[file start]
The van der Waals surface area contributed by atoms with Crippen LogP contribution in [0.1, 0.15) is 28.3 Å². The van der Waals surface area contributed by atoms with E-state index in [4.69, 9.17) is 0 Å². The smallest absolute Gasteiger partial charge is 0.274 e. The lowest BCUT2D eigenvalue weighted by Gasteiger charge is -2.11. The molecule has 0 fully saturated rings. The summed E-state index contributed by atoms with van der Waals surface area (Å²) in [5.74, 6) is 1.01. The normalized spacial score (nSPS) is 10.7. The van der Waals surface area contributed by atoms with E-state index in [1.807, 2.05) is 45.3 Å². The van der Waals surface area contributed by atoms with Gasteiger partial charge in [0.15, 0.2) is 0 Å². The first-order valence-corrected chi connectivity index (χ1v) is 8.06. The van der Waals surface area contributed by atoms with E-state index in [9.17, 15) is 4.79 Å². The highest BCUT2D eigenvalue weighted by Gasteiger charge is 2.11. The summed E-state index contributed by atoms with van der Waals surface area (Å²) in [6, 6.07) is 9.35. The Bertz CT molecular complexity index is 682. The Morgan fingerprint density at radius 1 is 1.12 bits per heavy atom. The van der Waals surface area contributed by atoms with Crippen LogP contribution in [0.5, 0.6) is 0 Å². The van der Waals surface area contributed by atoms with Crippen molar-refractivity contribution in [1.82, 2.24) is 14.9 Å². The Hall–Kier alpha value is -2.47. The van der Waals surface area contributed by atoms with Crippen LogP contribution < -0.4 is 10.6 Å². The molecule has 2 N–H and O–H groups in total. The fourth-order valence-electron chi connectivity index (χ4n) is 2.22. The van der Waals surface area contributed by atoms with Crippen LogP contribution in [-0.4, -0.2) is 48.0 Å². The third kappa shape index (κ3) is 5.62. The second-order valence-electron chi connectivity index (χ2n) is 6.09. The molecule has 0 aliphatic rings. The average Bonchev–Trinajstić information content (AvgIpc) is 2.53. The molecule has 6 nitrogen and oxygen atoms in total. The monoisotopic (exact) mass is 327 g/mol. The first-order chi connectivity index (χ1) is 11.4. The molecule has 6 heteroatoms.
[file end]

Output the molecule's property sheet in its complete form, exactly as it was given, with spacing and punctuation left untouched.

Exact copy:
The van der Waals surface area contributed by atoms with Crippen LogP contribution in [0.1, 0.15) is 28.3 Å². The van der Waals surface area contributed by atoms with E-state index in [4.69, 9.17) is 0 Å². The smallest absolute Gasteiger partial charge is 0.274 e. The lowest BCUT2D eigenvalue weighted by Gasteiger charge is -2.11. The molecule has 0 fully saturated rings. The summed E-state index contributed by atoms with van der Waals surface area (Å²) in [5.74, 6) is 1.01. The normalized spacial score (nSPS) is 10.7. The van der Waals surface area contributed by atoms with E-state index in [1.807, 2.05) is 45.3 Å². The van der Waals surface area contributed by atoms with Gasteiger partial charge in [0.15, 0.2) is 0 Å². The first-order valence-corrected chi connectivity index (χ1v) is 8.06. The van der Waals surface area contributed by atoms with E-state index in [9.17, 15) is 4.79 Å². The highest BCUT2D eigenvalue weighted by Gasteiger charge is 2.11. The summed E-state index contributed by atoms with van der Waals surface area (Å²) in [6, 6.07) is 9.35. The Bertz CT molecular complexity index is 682. The Morgan fingerprint density at radius 1 is 1.12 bits per heavy atom. The van der Waals surface area contributed by atoms with Crippen LogP contribution in [0.5, 0.6) is 0 Å². The van der Waals surface area contributed by atoms with Crippen molar-refractivity contribution in [1.82, 2.24) is 14.9 Å². The Hall–Kier alpha value is -2.47. The van der Waals surface area contributed by atoms with Crippen LogP contribution < -0.4 is 10.6 Å². The molecule has 2 N–H and O–H groups in total. The fourth-order valence-electron chi connectivity index (χ4n) is 2.22. The van der Waals surface area contributed by atoms with Crippen LogP contribution in [-0.4, -0.2) is 48.0 Å². The third kappa shape index (κ3) is 5.62. The second-order valence-electron chi connectivity index (χ2n) is 6.09. The molecule has 0 aliphatic rings. The average Bonchev–Trinajstić information content (AvgIpc) is 2.53. The molecule has 6 nitrogen and oxygen atoms in total. The monoisotopic (exact) mass is 327 g/mol. The first-order chi connectivity index (χ1) is 11.4. The molecule has 6 heteroatoms.